Petition Letter to UN Secretary General: Ethiopia and Sudan border demarcation

The Petition1 Highlight2805 Signatures

(This petition do not recommend donation! Your donation will help keep iPetitions running. This is not a donation to the person or organization whose petition you just signed.)

Petition Letter to UN Secretary General: Ethiopia and Sudan illegal border demarcation

Posted by: ecadforum December 16, 2015http://ecadforum.com/2015/12/16/petition-letter-to…

December 14, 2015

H.E. Mr. Ban Ki-Moon
United Nations Secretary General
1st Avenue, 46th Street
New York, NY 10017

Your Excellency:

We the undersigned Ethiopian political parties and civic organizations have the honor to bring to your attention certain developments which do not augur well for the maintenance of peace and security between Ethiopia and the Sudan. Given that sovereignty lies with the Ethiopian people (and state) rather than with a regime, we feel compelled to put all responsible states and international organizations on notice that the long-term interests of the peoples of Ethiopia and the Sudan are being compromised to advance the interests of the elites who have forcibly usurped the power of the state.

Your Excellency will recall that, almost two years ago, several political parties and civic society organizations had the honor to register with your office a strong protest against a secret border deal that the dictatorial governments of both countries had concluded. Although the exact details of the deal are still shrouded in secrecy, the media in both countries have recently reported that the Ethiopian Prime Minister and the Sudanese President have made public their intention to demarcate the common boundary between the two countries on the basis of that deal.

We wish to recall that the respective territorial limits of both countries were defined by treaty at the turn of the 20th century. The 1902 Treaty provided that the line delimited therein must be demarcated by officers of the two governments. If and when the decisions and recommendations of the Joint Commission were accepted by the two governments, each side was then to undertake to explain the boundary line to their respective citizens.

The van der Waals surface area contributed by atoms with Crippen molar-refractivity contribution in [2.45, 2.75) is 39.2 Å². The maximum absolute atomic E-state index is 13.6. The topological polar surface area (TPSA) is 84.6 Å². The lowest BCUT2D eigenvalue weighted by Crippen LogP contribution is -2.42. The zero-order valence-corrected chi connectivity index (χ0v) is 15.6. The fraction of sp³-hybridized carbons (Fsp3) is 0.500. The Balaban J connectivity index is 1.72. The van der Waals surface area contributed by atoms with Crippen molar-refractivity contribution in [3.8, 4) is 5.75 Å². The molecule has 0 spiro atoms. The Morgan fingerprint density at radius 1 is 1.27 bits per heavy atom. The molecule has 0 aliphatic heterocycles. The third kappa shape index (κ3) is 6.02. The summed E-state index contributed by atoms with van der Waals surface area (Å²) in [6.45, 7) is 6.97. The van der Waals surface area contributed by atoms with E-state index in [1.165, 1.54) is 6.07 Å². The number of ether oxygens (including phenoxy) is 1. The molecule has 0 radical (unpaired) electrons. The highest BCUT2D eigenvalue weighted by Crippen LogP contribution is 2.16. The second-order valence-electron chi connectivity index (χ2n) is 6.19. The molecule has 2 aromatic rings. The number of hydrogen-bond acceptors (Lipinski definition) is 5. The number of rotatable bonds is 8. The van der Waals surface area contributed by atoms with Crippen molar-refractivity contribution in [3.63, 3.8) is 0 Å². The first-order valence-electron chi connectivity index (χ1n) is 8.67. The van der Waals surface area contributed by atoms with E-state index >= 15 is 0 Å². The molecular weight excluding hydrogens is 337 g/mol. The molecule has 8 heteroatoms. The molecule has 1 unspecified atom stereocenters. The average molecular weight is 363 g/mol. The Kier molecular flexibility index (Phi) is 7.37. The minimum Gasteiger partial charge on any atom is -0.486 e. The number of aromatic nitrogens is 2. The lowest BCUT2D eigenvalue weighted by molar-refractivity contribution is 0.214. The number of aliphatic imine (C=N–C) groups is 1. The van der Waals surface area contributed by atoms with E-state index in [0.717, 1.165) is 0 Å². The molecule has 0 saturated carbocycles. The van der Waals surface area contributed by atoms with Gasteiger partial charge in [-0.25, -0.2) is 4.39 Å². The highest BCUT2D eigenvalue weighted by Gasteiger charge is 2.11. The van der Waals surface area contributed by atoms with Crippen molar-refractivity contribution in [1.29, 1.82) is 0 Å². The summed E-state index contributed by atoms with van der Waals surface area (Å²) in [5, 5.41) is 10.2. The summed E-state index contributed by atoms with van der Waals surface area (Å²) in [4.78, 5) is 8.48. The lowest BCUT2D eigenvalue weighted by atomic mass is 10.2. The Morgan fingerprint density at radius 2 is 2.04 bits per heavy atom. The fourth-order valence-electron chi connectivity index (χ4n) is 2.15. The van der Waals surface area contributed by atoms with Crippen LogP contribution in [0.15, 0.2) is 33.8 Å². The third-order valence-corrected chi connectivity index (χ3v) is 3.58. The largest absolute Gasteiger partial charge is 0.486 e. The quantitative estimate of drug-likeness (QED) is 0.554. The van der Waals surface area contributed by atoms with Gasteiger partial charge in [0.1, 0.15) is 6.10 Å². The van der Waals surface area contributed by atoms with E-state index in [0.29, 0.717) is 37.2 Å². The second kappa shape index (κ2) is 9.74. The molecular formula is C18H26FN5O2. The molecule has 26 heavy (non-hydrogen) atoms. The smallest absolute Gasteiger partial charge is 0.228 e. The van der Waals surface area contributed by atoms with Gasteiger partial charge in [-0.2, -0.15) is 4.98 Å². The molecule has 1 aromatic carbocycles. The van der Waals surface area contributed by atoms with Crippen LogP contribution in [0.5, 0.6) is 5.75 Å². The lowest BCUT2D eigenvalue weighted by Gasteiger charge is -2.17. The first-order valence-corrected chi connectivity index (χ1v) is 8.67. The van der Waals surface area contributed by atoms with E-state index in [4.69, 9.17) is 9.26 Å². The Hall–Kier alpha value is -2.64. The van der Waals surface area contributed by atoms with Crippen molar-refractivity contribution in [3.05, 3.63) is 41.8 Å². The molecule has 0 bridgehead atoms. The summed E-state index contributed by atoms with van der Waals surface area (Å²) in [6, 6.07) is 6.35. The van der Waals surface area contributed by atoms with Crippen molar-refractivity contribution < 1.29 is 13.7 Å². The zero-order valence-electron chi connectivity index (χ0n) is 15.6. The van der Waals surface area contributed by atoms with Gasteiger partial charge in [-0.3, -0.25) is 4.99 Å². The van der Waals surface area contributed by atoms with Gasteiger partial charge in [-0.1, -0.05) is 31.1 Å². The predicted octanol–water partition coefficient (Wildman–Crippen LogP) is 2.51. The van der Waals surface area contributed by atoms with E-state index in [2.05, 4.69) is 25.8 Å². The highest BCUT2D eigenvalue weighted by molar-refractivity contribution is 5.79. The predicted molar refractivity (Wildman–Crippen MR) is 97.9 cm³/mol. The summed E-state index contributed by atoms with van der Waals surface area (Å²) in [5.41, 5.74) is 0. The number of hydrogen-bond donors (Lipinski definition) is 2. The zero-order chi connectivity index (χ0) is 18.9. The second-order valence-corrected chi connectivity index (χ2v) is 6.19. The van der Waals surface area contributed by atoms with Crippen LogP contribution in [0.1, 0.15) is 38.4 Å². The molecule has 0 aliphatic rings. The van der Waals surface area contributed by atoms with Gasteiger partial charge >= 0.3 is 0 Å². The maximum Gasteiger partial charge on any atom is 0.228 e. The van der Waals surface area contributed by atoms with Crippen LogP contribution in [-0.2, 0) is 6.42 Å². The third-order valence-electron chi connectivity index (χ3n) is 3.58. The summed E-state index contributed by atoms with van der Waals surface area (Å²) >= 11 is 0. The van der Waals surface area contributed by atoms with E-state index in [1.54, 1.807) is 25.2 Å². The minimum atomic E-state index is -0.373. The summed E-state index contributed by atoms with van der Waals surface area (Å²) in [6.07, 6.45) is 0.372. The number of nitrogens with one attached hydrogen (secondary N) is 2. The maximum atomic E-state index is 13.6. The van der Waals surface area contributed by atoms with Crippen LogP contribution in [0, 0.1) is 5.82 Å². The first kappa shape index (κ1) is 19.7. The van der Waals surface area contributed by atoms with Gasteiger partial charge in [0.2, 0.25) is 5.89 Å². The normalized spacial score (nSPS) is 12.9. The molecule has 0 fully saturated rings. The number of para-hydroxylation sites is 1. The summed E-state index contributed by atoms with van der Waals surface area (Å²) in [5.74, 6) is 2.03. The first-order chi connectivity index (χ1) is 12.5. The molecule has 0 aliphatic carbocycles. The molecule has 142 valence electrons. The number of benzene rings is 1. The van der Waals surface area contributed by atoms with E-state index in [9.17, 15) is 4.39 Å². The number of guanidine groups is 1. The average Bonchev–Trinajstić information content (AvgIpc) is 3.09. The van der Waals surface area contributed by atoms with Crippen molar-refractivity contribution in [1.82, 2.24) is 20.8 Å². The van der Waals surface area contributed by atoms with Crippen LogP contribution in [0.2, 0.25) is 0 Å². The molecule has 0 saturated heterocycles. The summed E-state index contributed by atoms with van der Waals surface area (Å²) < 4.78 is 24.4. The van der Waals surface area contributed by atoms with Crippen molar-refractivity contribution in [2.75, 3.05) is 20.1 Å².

This, however, did not occur. Instead, Major Gwynn alone, representing Great Britain as the colonial power then administering the Sudan, travelled the whole frontier ( about 950 miles) in the space of just a few months in 1903 and purported to demarcate the boundary. In this demarcation, the line Gwynn actually marked out departed from that marked on the map attached to the Treaty in several places for reasons which he alone deemed adequate. In the event, the reasons for the departure were all self-serving and unsurprisingly ended up favoring the Sudan to Ethiopia’s detriment.

It would be carrying coal to Newcastle to point out to Your Excellency that an arbitrary and unilateral demarcation line carried out by a colonial officer a century ago cannot bind the Ethiopian government. It is precisely for this reason that more than four successive Ethiopian governments prior to the current one have rightly and consistently rejected initially British and subsequently Sudanese entreaties to give the boundary line official legitimacy. As early as 1924, Emperor Haile Selassie, when he was still Regent of Ethiopia, declined to accept Gwynn’s unilateral acts, calling on the British government instead to demarcate the frontier by a joint Anglo-Ethiopian commission on the basis of the 1902 Treaty. In calling for such a commission, he minced no words in pointing out to the British Prime Minister of the time, Mr. Ramsey MacDonald, the fact that the frontier had not been demarcated in accordance with the 1902 Treaty. Successive Ethiopian administrations have uniformly maintained this position.